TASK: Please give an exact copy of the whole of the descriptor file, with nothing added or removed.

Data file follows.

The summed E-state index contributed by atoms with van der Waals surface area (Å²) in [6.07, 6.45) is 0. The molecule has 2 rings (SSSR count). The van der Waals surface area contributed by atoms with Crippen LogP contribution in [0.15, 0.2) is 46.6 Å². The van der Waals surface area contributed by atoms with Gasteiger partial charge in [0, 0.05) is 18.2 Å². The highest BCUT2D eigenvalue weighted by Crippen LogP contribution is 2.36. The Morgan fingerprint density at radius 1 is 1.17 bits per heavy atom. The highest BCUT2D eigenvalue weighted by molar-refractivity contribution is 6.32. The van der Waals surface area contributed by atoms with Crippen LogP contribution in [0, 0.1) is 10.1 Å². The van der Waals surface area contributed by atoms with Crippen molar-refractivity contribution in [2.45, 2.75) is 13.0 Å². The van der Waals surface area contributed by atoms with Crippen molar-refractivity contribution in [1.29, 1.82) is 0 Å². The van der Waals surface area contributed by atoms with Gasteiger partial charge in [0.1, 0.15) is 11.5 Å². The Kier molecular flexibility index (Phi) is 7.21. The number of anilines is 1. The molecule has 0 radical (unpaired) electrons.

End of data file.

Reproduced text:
The summed E-state index contributed by atoms with van der Waals surface area (Å²) in [6.07, 6.45) is 0. The molecule has 2 rings (SSSR count). The van der Waals surface area contributed by atoms with Crippen LogP contribution in [0.15, 0.2) is 46.6 Å². The van der Waals surface area contributed by atoms with Gasteiger partial charge in [0, 0.05) is 18.2 Å². The highest BCUT2D eigenvalue weighted by Crippen LogP contribution is 2.36. The Morgan fingerprint density at radius 1 is 1.17 bits per heavy atom. The highest BCUT2D eigenvalue weighted by molar-refractivity contribution is 6.32. The van der Waals surface area contributed by atoms with Crippen LogP contribution in [0, 0.1) is 10.1 Å². The van der Waals surface area contributed by atoms with Crippen molar-refractivity contribution in [2.45, 2.75) is 13.0 Å². The van der Waals surface area contributed by atoms with Crippen molar-refractivity contribution in [1.29, 1.82) is 0 Å². The van der Waals surface area contributed by atoms with Gasteiger partial charge in [0.1, 0.15) is 11.5 Å². The Kier molecular flexibility index (Phi) is 7.21. The number of anilines is 1. The molecule has 0 radical (unpaired) electrons.